Sitting in that university amphitheater, I began to envision my father dressed in his suit, standing in the pouring rain with his feet sinking in the dirt and grease, attempting to get those old junk cars started. I began to hear my mother’s typewriter clatter at 6:00 a.m. as I awakened for high school. She had been up all night finishing a paper toward the completion of her college degree. She would then head to work at my father’s junkyard where she was the secretary. I began to hear my father saying, “Do not be shaken by what others say or think of you. Cover the ground you are standing on, and who you are and what you are will show up anyway.”

I felt my life flow return as I unconsciously clenched my fist and dug my heels into the floor. I had always been taught by word and example that God is in control and that all things are possible through God’s power.

I sat straighter in my seat, wiped away any remaining tears, gathered my books and waited for the amphitheater to clear. I quietly made my way to Dr. Kraig’s office and stood outside his door praying for strength and courage.

I tapped on his door, walked in and began to speak from my heart: “Whether I become a doctor or not is immaterial. Your comments were demeaning, disrespectful and hurtful. Furthermore, one day I will come back and place my M.D. degree on your desk!”

With that, I turned around and marched out of his office.

I went on to graduate with honors with a degree in biology and was accepted into five different medical schools. I also had the privilege of being elected class president and giving the baccalaureate address during my senior class graduation.

I wish I could report that life was easy from that point, devoid of drama and trauma. The truth is that the journey through medical school and residency tested my core sense of self and survival at every level. At different times, I had to fight back the demons of doubt and negative voices that prompted feelings of inadequacy.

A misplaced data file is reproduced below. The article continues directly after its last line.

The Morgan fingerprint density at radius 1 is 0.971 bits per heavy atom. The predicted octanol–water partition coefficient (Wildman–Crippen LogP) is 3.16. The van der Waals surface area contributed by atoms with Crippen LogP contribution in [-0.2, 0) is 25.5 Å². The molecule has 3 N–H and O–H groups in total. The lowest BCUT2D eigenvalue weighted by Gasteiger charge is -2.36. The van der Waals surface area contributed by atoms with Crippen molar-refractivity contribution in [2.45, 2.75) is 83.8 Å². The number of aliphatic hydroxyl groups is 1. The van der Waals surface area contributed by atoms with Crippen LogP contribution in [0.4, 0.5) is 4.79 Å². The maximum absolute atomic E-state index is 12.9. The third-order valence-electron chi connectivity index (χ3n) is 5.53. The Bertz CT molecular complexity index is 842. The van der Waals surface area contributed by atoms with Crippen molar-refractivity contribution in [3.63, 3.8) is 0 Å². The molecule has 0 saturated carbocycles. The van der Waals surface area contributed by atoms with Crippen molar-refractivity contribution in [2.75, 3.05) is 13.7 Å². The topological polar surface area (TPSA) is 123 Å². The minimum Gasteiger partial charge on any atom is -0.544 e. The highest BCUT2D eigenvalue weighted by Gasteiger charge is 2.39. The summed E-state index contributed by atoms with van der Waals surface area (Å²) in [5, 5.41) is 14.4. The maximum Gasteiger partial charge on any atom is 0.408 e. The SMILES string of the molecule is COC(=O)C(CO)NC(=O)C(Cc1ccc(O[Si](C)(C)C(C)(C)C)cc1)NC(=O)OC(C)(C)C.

It has been through God’s grace that I was able to complete a residency and a fellowship in child and adolescent psychiatry. I am board certified in two different areas of psychiatry. In my specialty, there are no more exams to be taken. I can say from personal experience that out of adversity come many blessings.

Fifteen years ago I received an alumni newsletter that reported Dr. Kraig had died of cancer. Pity—he died before I could share the valuable life lessons about the merit and value of belief and determination that began in his chemistry class.

“A farmer”? Perhaps. Today, I plant seeds of hope and courage in lives lost in barren fields, shrouded in darkness. By warmth and nurturing, I help these dormant seeds blossom and grow into hope-filled lives. Dr. Kraig, you will never know the impact your words had upon my life, but others have reaped the results. It takes rain as well as sun and good seed that is resistant against drought and disease, for prolific growth. Perhaps God sent you my way to propagate seed resistant to doubt and discouragement, to quicken dormant desires to help others. I am proud to fertilize and farm these fields.

Jenée Walker

*Name has been changed